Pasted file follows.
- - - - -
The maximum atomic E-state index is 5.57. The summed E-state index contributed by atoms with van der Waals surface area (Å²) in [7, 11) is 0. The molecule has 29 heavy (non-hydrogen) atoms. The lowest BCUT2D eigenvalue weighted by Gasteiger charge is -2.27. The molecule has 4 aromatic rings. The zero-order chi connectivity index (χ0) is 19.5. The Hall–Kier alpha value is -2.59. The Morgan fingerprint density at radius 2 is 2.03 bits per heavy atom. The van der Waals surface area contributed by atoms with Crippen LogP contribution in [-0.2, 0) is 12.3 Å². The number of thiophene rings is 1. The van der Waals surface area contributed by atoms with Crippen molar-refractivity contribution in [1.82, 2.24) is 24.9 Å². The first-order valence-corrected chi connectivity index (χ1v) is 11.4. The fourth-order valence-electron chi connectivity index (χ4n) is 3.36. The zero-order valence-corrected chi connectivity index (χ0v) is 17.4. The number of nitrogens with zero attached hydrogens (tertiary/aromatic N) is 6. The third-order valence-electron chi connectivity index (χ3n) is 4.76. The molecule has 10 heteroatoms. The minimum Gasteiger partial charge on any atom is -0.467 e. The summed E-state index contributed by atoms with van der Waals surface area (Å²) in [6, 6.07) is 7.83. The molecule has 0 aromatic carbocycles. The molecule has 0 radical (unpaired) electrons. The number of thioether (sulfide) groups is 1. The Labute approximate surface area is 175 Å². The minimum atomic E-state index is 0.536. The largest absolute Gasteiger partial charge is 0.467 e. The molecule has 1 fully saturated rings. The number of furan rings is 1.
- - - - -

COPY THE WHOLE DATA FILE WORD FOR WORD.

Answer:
The maximum atomic E-state index is 5.57. The summed E-state index contributed by atoms with van der Waals surface area (Å²) in [7, 11) is 0. The molecule has 29 heavy (non-hydrogen) atoms. The lowest BCUT2D eigenvalue weighted by Gasteiger charge is -2.27. The molecule has 4 aromatic rings. The zero-order chi connectivity index (χ0) is 19.5. The Hall–Kier alpha value is -2.59. The Morgan fingerprint density at radius 2 is 2.03 bits per heavy atom. The van der Waals surface area contributed by atoms with Crippen LogP contribution in [-0.2, 0) is 12.3 Å². The number of thiophene rings is 1. The van der Waals surface area contributed by atoms with Crippen molar-refractivity contribution in [1.82, 2.24) is 24.9 Å². The first-order valence-corrected chi connectivity index (χ1v) is 11.4. The fourth-order valence-electron chi connectivity index (χ4n) is 3.36. The zero-order valence-corrected chi connectivity index (χ0v) is 17.4. The number of nitrogens with zero attached hydrogens (tertiary/aromatic N) is 6. The third-order valence-electron chi connectivity index (χ3n) is 4.76. The molecule has 10 heteroatoms. The minimum Gasteiger partial charge on any atom is -0.467 e. The summed E-state index contributed by atoms with van der Waals surface area (Å²) in [6, 6.07) is 7.83. The molecule has 0 aromatic carbocycles. The molecule has 0 radical (unpaired) electrons. The number of thioether (sulfide) groups is 1. The Labute approximate surface area is 175 Å². The minimum atomic E-state index is 0.536. The largest absolute Gasteiger partial charge is 0.467 e. The molecule has 1 fully saturated rings. The number of furan rings is 1.